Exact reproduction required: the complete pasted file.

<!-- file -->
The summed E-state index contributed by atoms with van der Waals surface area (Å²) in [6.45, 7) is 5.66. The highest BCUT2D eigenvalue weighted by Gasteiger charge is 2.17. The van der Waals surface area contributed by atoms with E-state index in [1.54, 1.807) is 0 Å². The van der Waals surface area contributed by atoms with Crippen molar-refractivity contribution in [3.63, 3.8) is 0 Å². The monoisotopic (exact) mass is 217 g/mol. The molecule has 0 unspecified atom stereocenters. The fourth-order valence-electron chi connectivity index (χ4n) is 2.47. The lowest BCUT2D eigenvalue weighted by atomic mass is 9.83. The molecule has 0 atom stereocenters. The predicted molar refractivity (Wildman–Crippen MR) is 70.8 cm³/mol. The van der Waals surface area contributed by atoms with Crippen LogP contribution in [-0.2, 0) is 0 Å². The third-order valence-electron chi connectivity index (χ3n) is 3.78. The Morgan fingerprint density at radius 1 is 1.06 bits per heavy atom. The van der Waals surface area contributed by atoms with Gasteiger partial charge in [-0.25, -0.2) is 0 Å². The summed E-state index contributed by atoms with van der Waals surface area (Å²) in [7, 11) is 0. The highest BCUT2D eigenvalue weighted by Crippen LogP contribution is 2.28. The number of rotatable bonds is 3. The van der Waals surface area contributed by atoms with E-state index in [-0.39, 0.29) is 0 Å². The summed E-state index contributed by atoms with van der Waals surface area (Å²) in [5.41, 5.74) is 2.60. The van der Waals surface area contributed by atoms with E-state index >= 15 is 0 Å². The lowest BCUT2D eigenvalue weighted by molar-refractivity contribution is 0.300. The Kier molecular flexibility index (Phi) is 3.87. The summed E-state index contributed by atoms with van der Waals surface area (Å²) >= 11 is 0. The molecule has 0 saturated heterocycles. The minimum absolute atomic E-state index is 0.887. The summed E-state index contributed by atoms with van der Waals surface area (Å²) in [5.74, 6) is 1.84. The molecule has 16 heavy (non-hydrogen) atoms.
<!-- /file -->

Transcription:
The summed E-state index contributed by atoms with van der Waals surface area (Å²) in [6.45, 7) is 5.66. The highest BCUT2D eigenvalue weighted by Gasteiger charge is 2.17. The van der Waals surface area contributed by atoms with E-state index in [1.54, 1.807) is 0 Å². The van der Waals surface area contributed by atoms with Crippen molar-refractivity contribution in [3.63, 3.8) is 0 Å². The monoisotopic (exact) mass is 217 g/mol. The molecule has 0 unspecified atom stereocenters. The fourth-order valence-electron chi connectivity index (χ4n) is 2.47. The lowest BCUT2D eigenvalue weighted by atomic mass is 9.83. The molecule has 0 atom stereocenters. The predicted molar refractivity (Wildman–Crippen MR) is 70.8 cm³/mol. The van der Waals surface area contributed by atoms with Crippen LogP contribution in [-0.2, 0) is 0 Å². The third-order valence-electron chi connectivity index (χ3n) is 3.78. The Morgan fingerprint density at radius 1 is 1.06 bits per heavy atom. The van der Waals surface area contributed by atoms with Gasteiger partial charge in [-0.25, -0.2) is 0 Å². The summed E-state index contributed by atoms with van der Waals surface area (Å²) in [7, 11) is 0. The highest BCUT2D eigenvalue weighted by Crippen LogP contribution is 2.28. The number of rotatable bonds is 3. The van der Waals surface area contributed by atoms with E-state index in [-0.39, 0.29) is 0 Å². The summed E-state index contributed by atoms with van der Waals surface area (Å²) in [5.41, 5.74) is 2.60. The van der Waals surface area contributed by atoms with E-state index >= 15 is 0 Å². The lowest BCUT2D eigenvalue weighted by molar-refractivity contribution is 0.300. The Kier molecular flexibility index (Phi) is 3.87. The summed E-state index contributed by atoms with van der Waals surface area (Å²) >= 11 is 0. The molecule has 0 saturated heterocycles. The minimum absolute atomic E-state index is 0.887. The summed E-state index contributed by atoms with van der Waals surface area (Å²) in [5.74, 6) is 1.84. The molecule has 16 heavy (non-hydrogen) atoms.